4. Investigations into Ryan Zinke—14 of them
In more corruption news, Citizens for Responsibility and Ethics in Washington (CREW) outlines 14 federal investigations into Ryan Zinke’s behavior since he became Interior Secretary in March 2017.
5. Chris Collins—indicted, campaign suspended
GOP incumbent Rep. Chris Collins (R-NY-27) is being indicted on charges of insider trading. [CNBC] Collins is on the board of directors of an Australian pharmaceutical company. The indictment states that he replied to an email from the CEO about a failed drug trial, and his phone records show that six minutes later he spoke to his son, who sold his shares and passed the information along to family who also sold their shares, all before the information was made public. There’s archival footage of him on his cell phone at the June 2017 White House Congressional Picnic at the time records show him talking to his son. [CBS] His son’s fiancée and her mother have settled with the Securities & Exchange Commission (SEC) [Buffalo News].
Collins has said he will serve out the remainder of his term but has suspended his election campaign.[ABC] New York already held their federal primary, so he may not be able to be replaced on the ballot due to New York’s arcane election regulations. The Democrat running against him is Nate McMurray [Mother Jones profile].
6. Campaign financing victory
Some good news in campaign financing: U.S. District Court judge Beryl A. Howell has ruled against a Federal Election Commission (FEC) regulation which allows anonymous donations to dark-money groups. “The challenged regulation facilitates such financial ‘routing,’ blatantly undercuts the congressional goal of fully disclosing the sources of money flowing into federal political campaigns,” Howell wrote. The FEC has 45 days to come up with interim regulations which force these groups to disclose donors, and 30 days to reconsider a previous decision in which they dismissed a complaint against Crossroads GPS. Crossroads may file an appeal, and if their commissioners are unanimous in doing so, so could the FEC. [Politico]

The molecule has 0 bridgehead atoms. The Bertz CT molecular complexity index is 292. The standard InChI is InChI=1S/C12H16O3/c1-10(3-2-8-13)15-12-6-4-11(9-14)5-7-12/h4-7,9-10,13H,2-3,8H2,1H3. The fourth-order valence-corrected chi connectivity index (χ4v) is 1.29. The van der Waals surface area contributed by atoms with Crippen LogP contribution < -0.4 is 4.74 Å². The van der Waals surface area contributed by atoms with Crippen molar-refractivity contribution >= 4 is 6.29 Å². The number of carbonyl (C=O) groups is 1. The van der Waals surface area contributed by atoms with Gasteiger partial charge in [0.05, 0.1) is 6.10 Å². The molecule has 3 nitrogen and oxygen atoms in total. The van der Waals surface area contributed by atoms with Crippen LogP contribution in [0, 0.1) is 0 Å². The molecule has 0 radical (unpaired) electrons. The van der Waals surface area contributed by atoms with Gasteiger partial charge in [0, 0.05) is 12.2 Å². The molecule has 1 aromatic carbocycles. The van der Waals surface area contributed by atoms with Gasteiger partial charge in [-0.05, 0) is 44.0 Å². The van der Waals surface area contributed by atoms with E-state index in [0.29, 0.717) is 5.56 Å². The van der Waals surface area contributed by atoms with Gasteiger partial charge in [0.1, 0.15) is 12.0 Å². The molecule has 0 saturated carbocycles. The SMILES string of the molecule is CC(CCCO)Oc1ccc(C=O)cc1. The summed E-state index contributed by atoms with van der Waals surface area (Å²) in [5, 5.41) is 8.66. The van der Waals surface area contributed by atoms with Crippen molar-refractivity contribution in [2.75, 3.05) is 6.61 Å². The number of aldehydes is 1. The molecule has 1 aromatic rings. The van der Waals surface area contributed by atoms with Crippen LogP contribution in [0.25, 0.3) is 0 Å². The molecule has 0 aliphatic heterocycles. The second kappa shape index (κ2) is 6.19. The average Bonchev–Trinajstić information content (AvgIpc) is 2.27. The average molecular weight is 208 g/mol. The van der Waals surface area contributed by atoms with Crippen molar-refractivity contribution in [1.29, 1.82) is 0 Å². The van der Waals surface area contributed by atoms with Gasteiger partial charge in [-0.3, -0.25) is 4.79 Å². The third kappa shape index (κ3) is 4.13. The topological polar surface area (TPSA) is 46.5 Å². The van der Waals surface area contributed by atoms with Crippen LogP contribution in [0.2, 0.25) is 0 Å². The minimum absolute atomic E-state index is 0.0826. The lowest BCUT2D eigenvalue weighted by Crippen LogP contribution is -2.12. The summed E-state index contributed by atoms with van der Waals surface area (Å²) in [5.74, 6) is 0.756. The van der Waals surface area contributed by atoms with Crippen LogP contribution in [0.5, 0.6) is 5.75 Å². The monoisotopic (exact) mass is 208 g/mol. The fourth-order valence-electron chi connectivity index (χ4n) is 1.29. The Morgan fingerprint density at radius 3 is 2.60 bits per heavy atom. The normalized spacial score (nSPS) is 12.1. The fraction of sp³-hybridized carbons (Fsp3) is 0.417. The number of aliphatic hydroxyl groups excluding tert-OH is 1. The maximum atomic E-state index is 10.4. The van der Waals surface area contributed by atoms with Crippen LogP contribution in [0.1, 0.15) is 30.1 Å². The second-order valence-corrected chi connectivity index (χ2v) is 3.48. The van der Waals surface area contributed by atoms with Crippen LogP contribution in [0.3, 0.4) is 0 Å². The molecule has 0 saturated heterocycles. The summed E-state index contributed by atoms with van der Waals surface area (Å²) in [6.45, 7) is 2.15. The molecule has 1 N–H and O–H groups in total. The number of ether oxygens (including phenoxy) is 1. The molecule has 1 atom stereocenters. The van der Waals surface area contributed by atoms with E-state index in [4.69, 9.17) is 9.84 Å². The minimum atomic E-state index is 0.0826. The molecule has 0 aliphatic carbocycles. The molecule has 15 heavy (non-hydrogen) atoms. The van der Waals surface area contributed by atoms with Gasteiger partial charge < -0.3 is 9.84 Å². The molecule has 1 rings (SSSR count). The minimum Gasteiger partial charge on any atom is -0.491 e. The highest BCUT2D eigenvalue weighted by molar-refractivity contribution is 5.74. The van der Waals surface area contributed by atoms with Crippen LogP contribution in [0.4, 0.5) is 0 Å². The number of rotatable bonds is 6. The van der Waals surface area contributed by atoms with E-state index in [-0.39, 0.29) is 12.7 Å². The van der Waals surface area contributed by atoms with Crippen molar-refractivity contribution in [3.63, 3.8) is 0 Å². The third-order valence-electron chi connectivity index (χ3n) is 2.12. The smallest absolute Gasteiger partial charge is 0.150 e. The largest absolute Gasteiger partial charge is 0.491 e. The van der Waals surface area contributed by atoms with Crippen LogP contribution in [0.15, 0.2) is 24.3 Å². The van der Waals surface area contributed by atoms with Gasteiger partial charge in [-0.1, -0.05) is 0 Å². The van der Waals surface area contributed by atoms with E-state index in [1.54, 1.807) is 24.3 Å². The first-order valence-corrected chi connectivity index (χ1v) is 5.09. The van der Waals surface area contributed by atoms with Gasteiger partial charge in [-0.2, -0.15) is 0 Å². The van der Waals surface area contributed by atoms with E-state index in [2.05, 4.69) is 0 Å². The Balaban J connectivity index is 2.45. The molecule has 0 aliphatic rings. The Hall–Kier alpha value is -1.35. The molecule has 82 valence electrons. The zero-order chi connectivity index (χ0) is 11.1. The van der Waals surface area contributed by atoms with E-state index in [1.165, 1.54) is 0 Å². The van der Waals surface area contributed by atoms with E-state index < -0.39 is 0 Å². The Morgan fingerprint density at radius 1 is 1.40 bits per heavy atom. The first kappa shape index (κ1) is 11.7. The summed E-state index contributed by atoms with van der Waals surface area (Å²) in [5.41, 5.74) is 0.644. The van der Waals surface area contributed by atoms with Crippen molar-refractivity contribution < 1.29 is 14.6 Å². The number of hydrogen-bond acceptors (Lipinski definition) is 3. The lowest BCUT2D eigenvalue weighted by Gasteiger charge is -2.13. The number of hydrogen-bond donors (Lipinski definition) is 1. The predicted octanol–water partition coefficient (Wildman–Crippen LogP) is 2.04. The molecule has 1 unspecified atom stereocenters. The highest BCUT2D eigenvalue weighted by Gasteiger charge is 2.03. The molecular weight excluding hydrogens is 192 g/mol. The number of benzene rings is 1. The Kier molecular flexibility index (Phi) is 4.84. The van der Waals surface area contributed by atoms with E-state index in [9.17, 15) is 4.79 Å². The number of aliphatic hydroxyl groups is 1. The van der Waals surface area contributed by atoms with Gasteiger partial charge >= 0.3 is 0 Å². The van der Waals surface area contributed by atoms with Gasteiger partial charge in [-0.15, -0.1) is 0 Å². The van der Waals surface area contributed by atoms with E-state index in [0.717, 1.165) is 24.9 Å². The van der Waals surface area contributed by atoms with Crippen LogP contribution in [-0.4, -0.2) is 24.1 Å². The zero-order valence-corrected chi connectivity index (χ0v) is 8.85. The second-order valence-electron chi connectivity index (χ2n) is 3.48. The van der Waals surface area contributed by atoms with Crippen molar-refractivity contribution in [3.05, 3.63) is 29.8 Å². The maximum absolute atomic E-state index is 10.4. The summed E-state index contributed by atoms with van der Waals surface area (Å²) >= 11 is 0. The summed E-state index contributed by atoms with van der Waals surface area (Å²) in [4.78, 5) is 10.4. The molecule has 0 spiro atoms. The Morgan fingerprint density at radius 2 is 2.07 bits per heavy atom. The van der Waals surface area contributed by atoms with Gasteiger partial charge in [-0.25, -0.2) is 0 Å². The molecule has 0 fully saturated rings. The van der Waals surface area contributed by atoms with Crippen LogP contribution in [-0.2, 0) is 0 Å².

7. Election round-up
See our friend Chrysosmon’s election round-up, newly updated.
8. Hundreds dead, hundreds of thousands displaced in Indonesian earthquake
At least 321 people have died and 270,000 are displaced following a 6.9 magnitude earthquake in Lombok, Indonesia; a 6.2 magnitude aftershook followed. Relief agencies warn of an impending humanitarian crisis, as food, medicine and assistance cannot be gotten to remote areas and many children have been orphaned, according to Denise Graab, the Californian wife of an indigenous Sasak man originally from Praya, Lombok”; 75 per cent of buildings in northern Lombok, where the quake was centered, were destroyed. In addition, tourism, on which the economies of some of the islands away from the epicenter depend, is at risk. [CNN, Guardian, Reuters]
If you want to help, Graab tells us that the Red Cross is getting supplies in but that local organizations are more nimble. Project Karma, which focuses on child trafficking, is now doing relief work as well, and the Jakarta Post has a list of recommended local organizations. See the comments. Graab writes: “Project Karma has Western sophistication blended with local/grassroots connections and respect for local villages/people/culture without allowing injustice from ‘tradition’ or ‘the way it’s been.’” She recommends one crowd-funding site in particular; see “justgiving.”
Good Earth Global recommends strategies for rebuilding inexpensive earthquake-safe one-story homes in earthquake zones: see Engineering for Change.
9. Saudi Arabia and Canada dispute over human rights
Canada raised questions about Saudi Arabia’s detention of human rights activists and asked advocated for the release of arrested women’s rights activists. Saudi Arabia is responding by suspending new investment and trade with Canada, ordering banks to sell their Canadian assets, recalling their ambassador and asking Canada’s ambassador to leave, canceling scholarships for thousands of Saudi students currently studying in Canada and insisting that patients receiving medical treatment in Canada come home. The damage to Canadian hospitals could be considerable, once new residents are scheduled to start work September 1. [Business Insider, CNBC, Newsweek] Putin has sided with Saudi Arabia, according to a Saudi news source, while the US has declined to take a side. [Al Arabiya, AFP, CNBC]